How to control mango fruit flies

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In East Africa, damage from fruit flies has been reported to range between 40 - 80 % since the invasion by one of the most destructive mango pests – Bactrocera dorsalis. This fruit fly species is the dominant pest in lowland areas such as Keiyo South in Elgeyo Marakwet.

The pest is also known to attack over 40 unrelated fruits which include oranges, tomatoes, bananas, guava, custard apple and avocadoes.

Other fruit fly species of economic importance are the Ceratitis Cosyra, C. rosa, Ceratitis anonae, C. and C. fasciverantris - these pests also attack other cultivated and wild fruits. The female fruit fly lays its eggs under the skin of the mango fruit. The eggs hatch into whitish maggots that feed on the decaying fruit, which cause rotting and great damage to the fruits, resulting in great losses to farmers. Farmers can control fruit flies through the following Integrated Pest Management (IPM) methods:

Food baits: The food bait attracts the fruit flies from a distance to the spot of application where the flies feed on the food bait which contains a “soft” pesticide. They die when they eat the bait, killing them before they infest the fruits. The bait is applied to a localized 1 m² spot on the fruit tree canopy using CP 15 knapsack sprayer when the mango fruits are about golf ball size (about 4cm in diameter). This application should be continued until fruit harvesting is completed.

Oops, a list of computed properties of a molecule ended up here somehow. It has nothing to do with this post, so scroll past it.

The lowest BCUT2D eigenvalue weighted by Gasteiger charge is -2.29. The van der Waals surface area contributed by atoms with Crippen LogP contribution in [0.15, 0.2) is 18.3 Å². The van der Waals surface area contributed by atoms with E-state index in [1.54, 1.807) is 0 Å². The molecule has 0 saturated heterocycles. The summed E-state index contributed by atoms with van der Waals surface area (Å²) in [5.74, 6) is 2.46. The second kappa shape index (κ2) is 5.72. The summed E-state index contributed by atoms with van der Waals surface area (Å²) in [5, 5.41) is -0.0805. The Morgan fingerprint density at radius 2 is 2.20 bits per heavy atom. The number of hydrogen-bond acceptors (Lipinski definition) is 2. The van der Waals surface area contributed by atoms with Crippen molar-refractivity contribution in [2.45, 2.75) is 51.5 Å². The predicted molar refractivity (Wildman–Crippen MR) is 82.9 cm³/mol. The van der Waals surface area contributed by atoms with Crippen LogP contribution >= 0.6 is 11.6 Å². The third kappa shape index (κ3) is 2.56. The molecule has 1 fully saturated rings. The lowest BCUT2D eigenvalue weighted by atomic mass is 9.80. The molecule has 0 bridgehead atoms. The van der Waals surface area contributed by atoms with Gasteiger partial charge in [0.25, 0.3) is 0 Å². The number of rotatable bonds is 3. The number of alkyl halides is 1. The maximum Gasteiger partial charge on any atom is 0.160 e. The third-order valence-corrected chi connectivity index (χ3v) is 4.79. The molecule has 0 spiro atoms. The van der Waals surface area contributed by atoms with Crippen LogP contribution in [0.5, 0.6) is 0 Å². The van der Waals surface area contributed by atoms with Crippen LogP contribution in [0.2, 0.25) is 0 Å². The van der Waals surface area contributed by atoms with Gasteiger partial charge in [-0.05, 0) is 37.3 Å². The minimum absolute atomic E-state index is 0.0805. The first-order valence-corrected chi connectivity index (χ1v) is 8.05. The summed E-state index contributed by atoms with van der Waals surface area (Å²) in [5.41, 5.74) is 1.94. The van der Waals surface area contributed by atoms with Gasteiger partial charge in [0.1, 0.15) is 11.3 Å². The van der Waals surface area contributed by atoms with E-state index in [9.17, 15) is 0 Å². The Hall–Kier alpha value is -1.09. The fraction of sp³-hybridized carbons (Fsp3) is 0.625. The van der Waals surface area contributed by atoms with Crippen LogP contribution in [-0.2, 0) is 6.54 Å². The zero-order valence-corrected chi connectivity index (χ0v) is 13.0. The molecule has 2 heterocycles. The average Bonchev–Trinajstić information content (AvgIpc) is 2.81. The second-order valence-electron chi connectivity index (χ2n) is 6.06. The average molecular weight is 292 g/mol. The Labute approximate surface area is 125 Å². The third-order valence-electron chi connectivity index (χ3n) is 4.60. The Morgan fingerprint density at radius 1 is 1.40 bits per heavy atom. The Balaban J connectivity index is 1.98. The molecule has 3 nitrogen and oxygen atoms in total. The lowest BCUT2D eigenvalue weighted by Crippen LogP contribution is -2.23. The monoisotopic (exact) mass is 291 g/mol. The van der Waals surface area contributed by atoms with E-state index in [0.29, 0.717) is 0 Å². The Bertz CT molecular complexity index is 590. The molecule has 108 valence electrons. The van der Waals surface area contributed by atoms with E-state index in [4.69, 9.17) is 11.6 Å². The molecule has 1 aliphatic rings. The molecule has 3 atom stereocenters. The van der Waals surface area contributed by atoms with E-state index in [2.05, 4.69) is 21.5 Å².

Fruitfly trap, with bait inside the trap

Commercial baits in the market include NuLure®, Buminal, GF-120®, Solbait, Biolure®, Torula yeast®, Hymlure® - these can be mixed with biopesticides such as spinosad and applied as explained above. GF120® is already mixed with spinosad.

Traps baited with such food baits capture both females and males of several species of fruit flies. Apart from Biolure, which is replaced every four weeks, all the other food attractants are renewed every 7 days. However, because these baits are expensive and not readily available, ICIPE is in collaboration with a private partner in Kenya to fast-track the production of local bait (Dudulure®) as an alternative source that is equally effective and can replace the more expensive products in the markets. This food bait will be made easily accessible to all farmers at much lower and reasonable prizes for the local farmers.

Soil inoculation: Research at ICIPE has identified a potent fungal isolate (Metarhizium anisopliae) that is effective against adult or the pupa and larval stages of major fruit fly species that are of native and of exotic origin. During the developmental cycle of fruit fly, the mature larvae leave the fruit and drop to the ground where they burrow into the soil and form resting stage called puparia. An important part of fruit fly suppression includes soil treatment with these fungal pathogen to kill the maggots and puparia in the soil. The fungus is formulated into granules, which can be dispersed by hand and then raked into the soil while oil-based formulation is applied using a knapsack sprayer. Both formulations are effective and only one application is required on the ground below the mango canopy. Application is usually done at the onset of fruiting and can persist in the soil for over a year.